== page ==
As IKEA Social Entrepreneurship and Acumen Academy launch their second cohort of social enterprises ready to gain the knowledge and skills to scale their social impact, we’re reminded that partnership is one of the most powerful tools to tackle the world’s toughest challenges.
Last year’s inaugural cohort pivoted and persevered in an unprecedented time, showing us that finding partners with similar values and vision is crucial for any business looking to stretch their reach beyond a single community or country.
Tibeb Leather Works had their sights set on the latter. Tibeb is an Ethiopian-based business that produces unique leather-bound journals, bags, and accessories influenced by the rich heritage and culture of Ethiopia. Tibeb’s artisans are women from disadvantaged backgrounds, who have developed their skills through Tibeb’s design training and production workshops to reach their fullest potential.
After achieving success with sales in Ethiopia, Tibeb was eager to expand to the U.S. market. Without a clear roadmap to navigate a new country, culture, and customer segment, Tibeb asked their former IKEA cohort team member — Imani Collective — for help.
“Both of us have manufacturing facilities in East Africa, so we face similar challenges from procurement to personnel. Imani was a few years ahead of us, so whatever problems they faced, they shared how they maneuvered those problems with us,” said Yonatan Asrat, Co-Founder & CEO of Tibeb Leather Works.
Imani and Tibeb first became partners when they were paired together on a project in the Acumen-IKEA Social Entrepreneurship East Africa Accelerator, where they worked with IKEA’s team of co-worker coaches and Acumen advisors to build a sustainable business model.
But the Accelerator wasn’t the first time Imani and Tibeb had met. “I first met Tibeb at a Kenyan market when I bought three of their bags. When they joined the Accelerator, I said “wait I know these people.” It was a really cool reunion because I've always admired their craftsmanship of leather and how they’re doing it,” said Jenny Nuccio, CEO & Founder of Imani Collective.
Imani’s social footprint was similar — the Kenyan-based company crafts ethical lifestyle products that empower and create opportunity for women looking to provide for their families. With Imani’s foot already firmly established in the U.S., both Imani and Tibeb saw an opportunity for collaboration.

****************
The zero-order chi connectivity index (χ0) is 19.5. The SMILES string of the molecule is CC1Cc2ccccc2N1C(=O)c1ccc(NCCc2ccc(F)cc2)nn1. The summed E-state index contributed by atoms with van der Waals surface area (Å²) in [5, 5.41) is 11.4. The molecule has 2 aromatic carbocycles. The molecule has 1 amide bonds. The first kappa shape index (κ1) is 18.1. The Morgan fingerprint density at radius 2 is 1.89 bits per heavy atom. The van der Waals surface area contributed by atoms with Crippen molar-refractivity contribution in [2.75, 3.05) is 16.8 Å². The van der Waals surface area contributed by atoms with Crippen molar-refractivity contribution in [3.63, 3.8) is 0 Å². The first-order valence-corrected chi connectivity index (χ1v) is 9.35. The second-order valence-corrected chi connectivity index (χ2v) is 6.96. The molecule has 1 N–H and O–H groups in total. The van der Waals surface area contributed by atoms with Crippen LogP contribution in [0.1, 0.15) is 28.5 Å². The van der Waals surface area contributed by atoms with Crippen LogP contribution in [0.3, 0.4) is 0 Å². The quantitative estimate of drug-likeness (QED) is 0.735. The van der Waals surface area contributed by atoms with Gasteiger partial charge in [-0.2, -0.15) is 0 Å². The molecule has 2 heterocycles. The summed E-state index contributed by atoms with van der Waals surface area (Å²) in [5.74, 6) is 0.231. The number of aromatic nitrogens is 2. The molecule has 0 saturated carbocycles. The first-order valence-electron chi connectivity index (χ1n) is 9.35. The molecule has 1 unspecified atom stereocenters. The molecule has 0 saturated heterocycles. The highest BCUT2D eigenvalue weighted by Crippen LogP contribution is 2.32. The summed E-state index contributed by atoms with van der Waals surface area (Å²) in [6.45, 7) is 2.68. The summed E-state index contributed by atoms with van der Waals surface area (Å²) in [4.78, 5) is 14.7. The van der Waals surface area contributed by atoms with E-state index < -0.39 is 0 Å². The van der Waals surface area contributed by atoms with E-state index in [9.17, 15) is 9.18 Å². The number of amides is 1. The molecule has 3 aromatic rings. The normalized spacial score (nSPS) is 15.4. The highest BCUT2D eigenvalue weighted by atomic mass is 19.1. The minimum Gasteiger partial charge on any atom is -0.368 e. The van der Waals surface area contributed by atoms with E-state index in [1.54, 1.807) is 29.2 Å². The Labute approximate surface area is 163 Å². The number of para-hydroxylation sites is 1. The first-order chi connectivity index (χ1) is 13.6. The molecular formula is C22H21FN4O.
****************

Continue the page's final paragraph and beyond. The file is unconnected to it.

They set out to design a product that would help propel Tibeb into a new market, and allow Imani to launch their first leather product by combining the craftsmanship of East African artisans to design something different.
“I always felt isolated and without help during Imani’s growth stage, but our unique point in the Accelerator was that we were one of the only businesses that started internationally and then brought it globally. So I thought, ‘how can we use that to benefit and help others?’” said Jenny.
One year after Imani’s Accelerator adventure, Jenny reflects on IKEA’s guidance in encouraging her to think more deeply about leveraging partnerships as a tool for growth. Since then, both Imani and Tibeb have actively applied lessons learned from their IKEA coaches and their own communities to create a one-of-a-kind leather bag, launching to customers in East Africa and the U.S. at the end of June.
“Our main task was always how we would enter the international market, and this collaboration really gave us an insight into a new customer segment. We also still catch up with the IKEA coaches to talk about our accomplishments and challenges, and they're always available to help us,” said Nardos Tamirat, Head of PR & Marketing at Tibeb Leather Works.
Follow along with IKEA and Acumen Academy, as we share challenges, insights, and advice across the next 19 weeks from a new cohort of social enterprises and practitioners doing the daily work of pushing for meaningful progress.